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The banana jacks should be easily accessible on the top of the robot with enough clearance to fit normal banana
connectors and plugs
Q: Please share with us the circuit diagrams that will be implemented for the competition.
A: The thevenin source will be the output of the regulator. A resistor will be in series with the output. A LM7805 was chosen for ubiquity, but another higher performance device may be substituted after testing.
Q: Will the battery in each power source be unused when each competitor starts their run so each has the same level of power available? What about variations between batteries?
A: The performance of the sources will be characterized and published. The regulation and 'low' currents involved should minimize the variability in batteries. The battery need only sustain the operation of the regulator.
Q: Will the power sources in the contest use metal strips made from AC ducts? If so, will the resistance of the metal used to construct the ducts (usually steel) be included as part of the Thevenin resistance? If not duct, what metal will be used?
A: The resistance of the contacts is not included in the Thevenin resistance and will be identical for all teams. Consider it a variable.
Q: How will the energy sources be affixed to the playing surface?
A: Semi-permanently. A typical robot at typical speeds would not dislodge the source. The energy source is not intended as a bumper or brake.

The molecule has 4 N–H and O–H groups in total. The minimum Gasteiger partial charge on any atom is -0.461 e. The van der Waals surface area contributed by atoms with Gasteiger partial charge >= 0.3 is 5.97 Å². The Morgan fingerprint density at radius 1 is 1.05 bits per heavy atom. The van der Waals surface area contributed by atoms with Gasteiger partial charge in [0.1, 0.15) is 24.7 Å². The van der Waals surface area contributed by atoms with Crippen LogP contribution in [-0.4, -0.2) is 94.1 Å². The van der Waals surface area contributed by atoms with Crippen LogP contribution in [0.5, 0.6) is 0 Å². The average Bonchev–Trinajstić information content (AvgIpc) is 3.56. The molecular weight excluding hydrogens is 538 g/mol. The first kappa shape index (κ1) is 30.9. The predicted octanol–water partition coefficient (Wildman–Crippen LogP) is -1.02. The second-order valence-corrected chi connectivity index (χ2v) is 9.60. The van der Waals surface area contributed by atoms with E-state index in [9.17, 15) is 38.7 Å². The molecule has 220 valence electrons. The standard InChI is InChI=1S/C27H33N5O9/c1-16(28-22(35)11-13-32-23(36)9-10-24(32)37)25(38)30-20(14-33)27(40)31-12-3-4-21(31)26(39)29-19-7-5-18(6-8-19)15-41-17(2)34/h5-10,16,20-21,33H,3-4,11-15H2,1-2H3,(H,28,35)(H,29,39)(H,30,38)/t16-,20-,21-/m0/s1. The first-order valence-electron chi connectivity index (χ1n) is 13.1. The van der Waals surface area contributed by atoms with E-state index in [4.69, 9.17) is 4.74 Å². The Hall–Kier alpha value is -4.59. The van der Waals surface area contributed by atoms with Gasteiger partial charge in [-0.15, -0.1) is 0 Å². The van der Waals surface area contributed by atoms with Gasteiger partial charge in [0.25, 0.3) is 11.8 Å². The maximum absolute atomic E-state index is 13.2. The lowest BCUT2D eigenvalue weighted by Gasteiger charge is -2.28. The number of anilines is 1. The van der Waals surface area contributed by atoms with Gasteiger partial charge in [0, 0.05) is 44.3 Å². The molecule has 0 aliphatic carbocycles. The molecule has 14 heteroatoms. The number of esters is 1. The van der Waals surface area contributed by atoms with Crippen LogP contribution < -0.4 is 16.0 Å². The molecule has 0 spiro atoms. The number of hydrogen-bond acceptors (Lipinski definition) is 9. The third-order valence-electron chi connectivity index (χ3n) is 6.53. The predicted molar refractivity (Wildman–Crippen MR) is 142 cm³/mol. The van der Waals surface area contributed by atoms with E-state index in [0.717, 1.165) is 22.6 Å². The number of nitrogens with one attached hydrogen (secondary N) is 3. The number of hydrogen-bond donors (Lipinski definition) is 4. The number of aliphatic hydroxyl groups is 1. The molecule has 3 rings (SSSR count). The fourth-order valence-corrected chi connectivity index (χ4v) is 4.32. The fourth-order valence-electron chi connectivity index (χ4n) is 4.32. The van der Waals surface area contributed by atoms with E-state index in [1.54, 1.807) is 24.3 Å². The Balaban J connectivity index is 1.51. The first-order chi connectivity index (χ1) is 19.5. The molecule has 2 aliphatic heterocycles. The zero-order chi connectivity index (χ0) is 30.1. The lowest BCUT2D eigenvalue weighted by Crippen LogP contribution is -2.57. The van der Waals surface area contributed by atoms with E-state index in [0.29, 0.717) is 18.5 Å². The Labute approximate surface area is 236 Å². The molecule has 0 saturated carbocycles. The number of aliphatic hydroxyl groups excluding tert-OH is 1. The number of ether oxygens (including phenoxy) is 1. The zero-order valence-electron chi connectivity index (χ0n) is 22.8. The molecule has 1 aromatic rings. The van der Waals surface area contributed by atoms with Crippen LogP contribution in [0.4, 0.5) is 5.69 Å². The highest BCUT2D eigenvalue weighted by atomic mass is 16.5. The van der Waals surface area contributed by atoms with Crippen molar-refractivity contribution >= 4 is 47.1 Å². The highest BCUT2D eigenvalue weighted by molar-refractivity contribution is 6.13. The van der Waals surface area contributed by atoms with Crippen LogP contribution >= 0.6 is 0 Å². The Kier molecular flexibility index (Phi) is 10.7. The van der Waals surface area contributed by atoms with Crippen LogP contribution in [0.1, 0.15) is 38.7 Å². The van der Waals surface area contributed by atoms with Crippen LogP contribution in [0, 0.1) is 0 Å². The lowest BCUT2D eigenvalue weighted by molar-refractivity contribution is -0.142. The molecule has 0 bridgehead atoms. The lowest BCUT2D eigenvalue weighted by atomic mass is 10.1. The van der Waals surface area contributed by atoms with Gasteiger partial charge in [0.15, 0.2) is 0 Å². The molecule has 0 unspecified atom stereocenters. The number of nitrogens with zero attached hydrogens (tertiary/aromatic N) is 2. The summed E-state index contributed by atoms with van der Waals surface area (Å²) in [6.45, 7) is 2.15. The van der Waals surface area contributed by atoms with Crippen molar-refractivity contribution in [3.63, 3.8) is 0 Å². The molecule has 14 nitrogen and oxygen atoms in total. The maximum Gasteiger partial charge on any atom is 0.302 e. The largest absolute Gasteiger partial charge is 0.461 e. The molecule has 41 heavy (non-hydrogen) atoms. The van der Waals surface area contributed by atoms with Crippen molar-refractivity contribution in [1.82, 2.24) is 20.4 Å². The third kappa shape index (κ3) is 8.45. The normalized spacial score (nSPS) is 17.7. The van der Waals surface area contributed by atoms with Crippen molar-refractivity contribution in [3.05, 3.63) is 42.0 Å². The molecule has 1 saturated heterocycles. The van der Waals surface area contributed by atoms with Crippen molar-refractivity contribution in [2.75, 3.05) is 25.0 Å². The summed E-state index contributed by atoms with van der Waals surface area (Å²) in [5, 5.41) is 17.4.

Q: What material will be used to make the flag and what will be the dimensions? What type of string will be used? Kite string? Will the flag initially rest on the base or will it be suspended? If suspended, how far above the base?
A: The flag dimensions will be in the neighborhood of 1-2"" square and 1/2" thick. It will be made of wood. Its mass is not intended to load the gearmotor 'much'. String is undetermined. The flag starts at a known position near the bottom.
Q: What material will be used for the base of the flag mechanism? How will the base be attached to the playing surface (will it be permanent)?
A: Same PVC cap as the energy sources and affixed semi-permanently. Like the energy sources it may need to be removed for travel or unforeseen repair.
Q: Is the required schematic only for the energy transfer circuit or the entire robot?
A: It's not practical to specify a "boundary". Teams should provide schematics for the entire robot.
Q: Will we be allowed to use active components in the charging/ discharging circuitry, such as a voltage regulator?
A: Yes, as long as all energy reaching the flag was harvested on the field from the sources. You may monitor and control your "harvesting circuit" using on-board power.
Q: We understand that the red power source will be randomly placed in the right lower quadrant of the board. But when will it be placed on the board? Will it be placed before the 2 minutes preparation at the beginning of each round? Are you going to change the position of the red source in each round?
A: The intention is not that teams will pre-program the location of the red source. It will be placed just prior to the judge pressing "start" and move for each team. The randomness may create an unfair advantage for teams as the distance is now variable. This variabliliy in distance will be minimized, and competitors are expected to honor the spirit of the competiton and not provide any additional location information to their robots.
Q: What is the circuit for the monitoring device?
A. The monitoring device may be modeled as a resistance of at least 1MOhm. It is not intended to factor into design or performance.
Compliance Monitor: This device monitors the voltage of the robot's energy storage. It has an input impedance
greater than 10MOhm and should have no affect on the robot.
The coin cell in the images is a standard 20mm 2032 cell.
Electrical and Computer Engineering
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